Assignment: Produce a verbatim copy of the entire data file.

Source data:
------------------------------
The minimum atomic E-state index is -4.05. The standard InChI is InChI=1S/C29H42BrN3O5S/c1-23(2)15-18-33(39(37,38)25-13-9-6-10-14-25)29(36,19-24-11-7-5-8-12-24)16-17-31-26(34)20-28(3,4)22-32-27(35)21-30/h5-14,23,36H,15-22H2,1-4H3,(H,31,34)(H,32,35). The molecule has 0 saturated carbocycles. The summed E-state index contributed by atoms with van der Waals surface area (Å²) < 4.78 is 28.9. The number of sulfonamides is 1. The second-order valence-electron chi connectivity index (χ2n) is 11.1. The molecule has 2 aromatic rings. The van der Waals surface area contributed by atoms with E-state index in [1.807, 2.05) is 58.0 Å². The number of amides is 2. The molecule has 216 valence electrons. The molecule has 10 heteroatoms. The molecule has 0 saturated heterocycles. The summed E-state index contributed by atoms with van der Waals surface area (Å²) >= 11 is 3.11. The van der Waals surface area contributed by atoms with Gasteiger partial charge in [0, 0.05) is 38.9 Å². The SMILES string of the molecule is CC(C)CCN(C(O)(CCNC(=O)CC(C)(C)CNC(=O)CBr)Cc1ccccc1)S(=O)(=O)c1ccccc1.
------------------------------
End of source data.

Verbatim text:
The minimum atomic E-state index is -4.05. The standard InChI is InChI=1S/C29H42BrN3O5S/c1-23(2)15-18-33(39(37,38)25-13-9-6-10-14-25)29(36,19-24-11-7-5-8-12-24)16-17-31-26(34)20-28(3,4)22-32-27(35)21-30/h5-14,23,36H,15-22H2,1-4H3,(H,31,34)(H,32,35). The molecule has 0 saturated carbocycles. The summed E-state index contributed by atoms with van der Waals surface area (Å²) < 4.78 is 28.9. The number of sulfonamides is 1. The second-order valence-electron chi connectivity index (χ2n) is 11.1. The molecule has 2 aromatic rings. The van der Waals surface area contributed by atoms with E-state index in [1.807, 2.05) is 58.0 Å². The number of amides is 2. The molecule has 216 valence electrons. The molecule has 10 heteroatoms. The molecule has 0 saturated heterocycles. The summed E-state index contributed by atoms with van der Waals surface area (Å²) >= 11 is 3.11. The van der Waals surface area contributed by atoms with Gasteiger partial charge in [0, 0.05) is 38.9 Å². The SMILES string of the molecule is CC(C)CCN(C(O)(CCNC(=O)CC(C)(C)CNC(=O)CBr)Cc1ccccc1)S(=O)(=O)c1ccccc1.